Sam Waley-Cohen came within two and a half lengths of becoming the first amateur jockey to win both the Cheltenham Gold Cup and Grand National in the same year as Oscar Time finished runner-up at Aintree.
Crossing the line behind Ballabrigs, Waley-Cohen said that it was still surreal to have achieved all he has this season, having also won the King George VI Chase at Kempton in January on Long Run.
"The overriding feeling is one of disbelief at what a wonderful season it has been. It is more than you can dream of achieving.
"As an amateur, you don't expect to win any of these races so to win two is fantastic. But to have had such a great run, it is frustrating to not quite get to terms with Ballabrigs."
Following an assured ride, Oscar Time started to cut through the field in the closing stages and was gaining ground on Jason Maguire's Ballabrigs as they cleared the final hurdle, only to come an agonising second.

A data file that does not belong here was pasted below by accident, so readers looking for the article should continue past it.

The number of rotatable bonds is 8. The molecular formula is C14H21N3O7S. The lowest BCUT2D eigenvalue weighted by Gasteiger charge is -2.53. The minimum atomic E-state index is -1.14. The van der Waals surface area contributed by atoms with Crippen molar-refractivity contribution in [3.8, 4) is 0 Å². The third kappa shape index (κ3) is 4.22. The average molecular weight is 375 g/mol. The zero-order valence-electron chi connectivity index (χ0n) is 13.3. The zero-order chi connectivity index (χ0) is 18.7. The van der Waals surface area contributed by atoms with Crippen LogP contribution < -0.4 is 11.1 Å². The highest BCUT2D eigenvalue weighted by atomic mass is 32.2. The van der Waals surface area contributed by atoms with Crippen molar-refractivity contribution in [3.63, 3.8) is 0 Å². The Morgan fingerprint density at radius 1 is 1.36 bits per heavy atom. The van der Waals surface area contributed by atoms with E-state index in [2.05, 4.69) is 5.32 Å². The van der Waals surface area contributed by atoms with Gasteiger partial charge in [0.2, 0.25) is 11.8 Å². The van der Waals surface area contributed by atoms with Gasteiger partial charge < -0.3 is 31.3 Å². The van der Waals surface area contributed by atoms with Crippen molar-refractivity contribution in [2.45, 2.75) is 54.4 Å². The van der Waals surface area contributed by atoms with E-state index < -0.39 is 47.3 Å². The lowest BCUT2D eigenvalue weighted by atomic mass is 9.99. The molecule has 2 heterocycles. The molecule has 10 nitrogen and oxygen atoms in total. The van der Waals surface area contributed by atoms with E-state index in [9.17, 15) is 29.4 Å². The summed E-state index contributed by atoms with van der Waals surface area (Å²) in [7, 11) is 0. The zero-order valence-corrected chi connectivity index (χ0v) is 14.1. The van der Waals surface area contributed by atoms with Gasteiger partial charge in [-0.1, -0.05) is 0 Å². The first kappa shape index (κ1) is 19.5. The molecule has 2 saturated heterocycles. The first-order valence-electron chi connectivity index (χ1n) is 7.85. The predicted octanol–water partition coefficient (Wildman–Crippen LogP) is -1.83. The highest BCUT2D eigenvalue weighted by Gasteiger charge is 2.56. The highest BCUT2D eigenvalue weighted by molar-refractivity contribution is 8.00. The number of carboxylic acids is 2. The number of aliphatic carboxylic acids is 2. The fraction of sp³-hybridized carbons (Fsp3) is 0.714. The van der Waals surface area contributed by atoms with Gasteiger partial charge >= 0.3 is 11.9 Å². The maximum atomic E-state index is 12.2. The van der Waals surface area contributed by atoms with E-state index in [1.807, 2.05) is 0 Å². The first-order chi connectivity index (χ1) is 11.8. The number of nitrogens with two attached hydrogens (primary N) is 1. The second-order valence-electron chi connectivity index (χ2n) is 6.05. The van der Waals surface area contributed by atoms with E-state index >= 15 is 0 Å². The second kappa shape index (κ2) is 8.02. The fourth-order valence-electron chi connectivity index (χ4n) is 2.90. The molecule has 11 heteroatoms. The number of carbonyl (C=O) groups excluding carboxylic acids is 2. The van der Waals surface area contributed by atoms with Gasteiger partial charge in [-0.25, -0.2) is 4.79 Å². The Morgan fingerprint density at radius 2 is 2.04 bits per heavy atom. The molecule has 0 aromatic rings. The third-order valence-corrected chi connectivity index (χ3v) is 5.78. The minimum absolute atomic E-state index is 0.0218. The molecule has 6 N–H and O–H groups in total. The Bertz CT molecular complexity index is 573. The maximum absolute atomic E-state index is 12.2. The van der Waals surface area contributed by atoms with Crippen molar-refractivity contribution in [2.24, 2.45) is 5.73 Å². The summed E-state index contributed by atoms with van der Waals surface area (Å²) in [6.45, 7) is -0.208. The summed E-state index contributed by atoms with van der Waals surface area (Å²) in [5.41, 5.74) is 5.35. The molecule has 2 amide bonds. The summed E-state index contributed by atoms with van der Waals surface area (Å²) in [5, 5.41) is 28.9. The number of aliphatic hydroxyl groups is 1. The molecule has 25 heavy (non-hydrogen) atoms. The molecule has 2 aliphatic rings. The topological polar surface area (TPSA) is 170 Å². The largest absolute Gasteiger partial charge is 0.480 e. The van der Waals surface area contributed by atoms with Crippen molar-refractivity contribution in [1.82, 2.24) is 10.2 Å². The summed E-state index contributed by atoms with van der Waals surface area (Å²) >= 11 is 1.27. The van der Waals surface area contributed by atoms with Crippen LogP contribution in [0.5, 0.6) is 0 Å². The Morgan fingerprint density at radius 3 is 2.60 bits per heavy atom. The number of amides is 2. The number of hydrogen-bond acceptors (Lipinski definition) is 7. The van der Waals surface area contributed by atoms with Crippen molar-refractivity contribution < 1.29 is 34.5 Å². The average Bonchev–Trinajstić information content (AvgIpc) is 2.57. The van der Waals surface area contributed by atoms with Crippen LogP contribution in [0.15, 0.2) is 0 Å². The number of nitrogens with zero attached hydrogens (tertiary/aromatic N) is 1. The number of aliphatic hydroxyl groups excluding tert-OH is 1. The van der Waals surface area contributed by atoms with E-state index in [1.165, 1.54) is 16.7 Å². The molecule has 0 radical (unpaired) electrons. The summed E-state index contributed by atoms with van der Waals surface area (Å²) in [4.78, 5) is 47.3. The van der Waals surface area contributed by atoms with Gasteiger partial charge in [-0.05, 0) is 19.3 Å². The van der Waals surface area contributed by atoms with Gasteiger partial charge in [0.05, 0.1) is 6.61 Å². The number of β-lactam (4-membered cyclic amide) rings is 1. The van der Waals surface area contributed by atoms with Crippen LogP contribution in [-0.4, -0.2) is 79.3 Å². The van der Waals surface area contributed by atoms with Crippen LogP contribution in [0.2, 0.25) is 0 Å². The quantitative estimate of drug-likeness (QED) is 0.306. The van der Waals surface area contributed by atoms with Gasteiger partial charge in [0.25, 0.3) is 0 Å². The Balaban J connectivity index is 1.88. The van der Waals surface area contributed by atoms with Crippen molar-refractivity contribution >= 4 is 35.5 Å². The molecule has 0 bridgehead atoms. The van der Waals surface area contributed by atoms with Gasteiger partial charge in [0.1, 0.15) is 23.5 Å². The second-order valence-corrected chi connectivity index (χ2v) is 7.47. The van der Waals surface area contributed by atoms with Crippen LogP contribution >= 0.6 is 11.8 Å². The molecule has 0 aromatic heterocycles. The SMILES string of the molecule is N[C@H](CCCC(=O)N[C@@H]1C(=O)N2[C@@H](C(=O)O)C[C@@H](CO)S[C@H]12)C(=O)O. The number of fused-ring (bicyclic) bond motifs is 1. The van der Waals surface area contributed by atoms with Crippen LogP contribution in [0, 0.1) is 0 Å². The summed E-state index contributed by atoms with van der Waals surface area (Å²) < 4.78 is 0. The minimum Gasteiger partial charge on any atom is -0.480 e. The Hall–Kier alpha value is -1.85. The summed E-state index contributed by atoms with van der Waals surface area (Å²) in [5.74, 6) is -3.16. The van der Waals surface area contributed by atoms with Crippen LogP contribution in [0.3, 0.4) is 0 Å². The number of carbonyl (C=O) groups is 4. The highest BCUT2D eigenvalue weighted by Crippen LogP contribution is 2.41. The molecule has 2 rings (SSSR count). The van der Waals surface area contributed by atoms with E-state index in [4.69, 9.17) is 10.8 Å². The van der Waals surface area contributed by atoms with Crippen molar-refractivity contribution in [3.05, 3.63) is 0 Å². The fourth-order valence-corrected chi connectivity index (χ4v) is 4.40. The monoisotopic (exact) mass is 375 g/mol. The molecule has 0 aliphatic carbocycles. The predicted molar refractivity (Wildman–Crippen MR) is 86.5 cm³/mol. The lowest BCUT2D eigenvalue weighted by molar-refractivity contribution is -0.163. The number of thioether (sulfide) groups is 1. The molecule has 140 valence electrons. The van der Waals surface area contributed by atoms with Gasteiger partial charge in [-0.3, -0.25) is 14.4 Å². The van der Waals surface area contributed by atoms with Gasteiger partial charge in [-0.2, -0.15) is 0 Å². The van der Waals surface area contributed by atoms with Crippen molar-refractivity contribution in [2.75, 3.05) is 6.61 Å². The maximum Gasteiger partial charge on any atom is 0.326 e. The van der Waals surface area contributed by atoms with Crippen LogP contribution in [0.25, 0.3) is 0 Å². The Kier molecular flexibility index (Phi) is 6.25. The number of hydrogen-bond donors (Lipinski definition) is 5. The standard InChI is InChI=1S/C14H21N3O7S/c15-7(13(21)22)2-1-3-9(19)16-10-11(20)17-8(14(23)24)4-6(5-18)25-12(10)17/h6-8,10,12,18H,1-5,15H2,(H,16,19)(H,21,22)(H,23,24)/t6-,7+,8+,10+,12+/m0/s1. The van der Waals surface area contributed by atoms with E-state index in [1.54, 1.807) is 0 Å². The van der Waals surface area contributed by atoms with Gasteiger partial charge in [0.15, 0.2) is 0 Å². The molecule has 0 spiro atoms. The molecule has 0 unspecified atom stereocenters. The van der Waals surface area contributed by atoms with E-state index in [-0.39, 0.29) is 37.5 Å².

The race was marred by the death of two horses, Ornais and Dooneys Gate, which forced two fences to be missed on the second circuit of the course.
Critics have said that the Grand National is cruel on the horses, with some comparing it to bullfighting in Spain, but Waley-Cohen dismissed such claims.
"It's always tragic when a horse dies during a race, whether it's the National or any other race.
"Cruel is 100 per cent the wrong word, because when they are galloping they are doing so with real enjoyment and enthusiasm."
Waley-Cohen, 28, who runs a string of dental practitioners, explained the secret of his success this year.
"The number one trick is to be on the right horse. You need a lot of luck and it's a big team effort. There are a lot of people behind the horse. You're the most visible person in that big team behind it."